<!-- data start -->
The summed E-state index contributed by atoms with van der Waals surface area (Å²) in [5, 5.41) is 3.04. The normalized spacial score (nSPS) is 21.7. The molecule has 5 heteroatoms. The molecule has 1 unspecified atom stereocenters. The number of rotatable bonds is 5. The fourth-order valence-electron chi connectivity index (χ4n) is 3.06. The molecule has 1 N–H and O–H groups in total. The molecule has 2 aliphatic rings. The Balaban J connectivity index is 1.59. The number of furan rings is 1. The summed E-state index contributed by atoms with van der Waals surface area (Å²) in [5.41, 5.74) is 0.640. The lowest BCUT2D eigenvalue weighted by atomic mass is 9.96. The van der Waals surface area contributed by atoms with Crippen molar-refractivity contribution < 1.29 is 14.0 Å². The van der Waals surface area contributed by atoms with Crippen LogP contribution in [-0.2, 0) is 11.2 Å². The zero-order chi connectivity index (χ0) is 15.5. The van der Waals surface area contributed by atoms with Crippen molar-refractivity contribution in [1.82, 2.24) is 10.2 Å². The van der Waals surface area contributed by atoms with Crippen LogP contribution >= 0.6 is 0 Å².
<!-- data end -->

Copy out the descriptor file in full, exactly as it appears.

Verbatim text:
The summed E-state index contributed by atoms with van der Waals surface area (Å²) in [5, 5.41) is 3.04. The normalized spacial score (nSPS) is 21.7. The molecule has 5 heteroatoms. The molecule has 1 unspecified atom stereocenters. The number of rotatable bonds is 5. The fourth-order valence-electron chi connectivity index (χ4n) is 3.06. The molecule has 1 N–H and O–H groups in total. The molecule has 2 aliphatic rings. The Balaban J connectivity index is 1.59. The number of furan rings is 1. The summed E-state index contributed by atoms with van der Waals surface area (Å²) in [5.41, 5.74) is 0.640. The lowest BCUT2D eigenvalue weighted by atomic mass is 9.96. The van der Waals surface area contributed by atoms with Crippen molar-refractivity contribution < 1.29 is 14.0 Å². The van der Waals surface area contributed by atoms with Crippen LogP contribution in [-0.2, 0) is 11.2 Å². The zero-order chi connectivity index (χ0) is 15.5. The van der Waals surface area contributed by atoms with Crippen molar-refractivity contribution in [1.82, 2.24) is 10.2 Å². The van der Waals surface area contributed by atoms with Crippen LogP contribution >= 0.6 is 0 Å².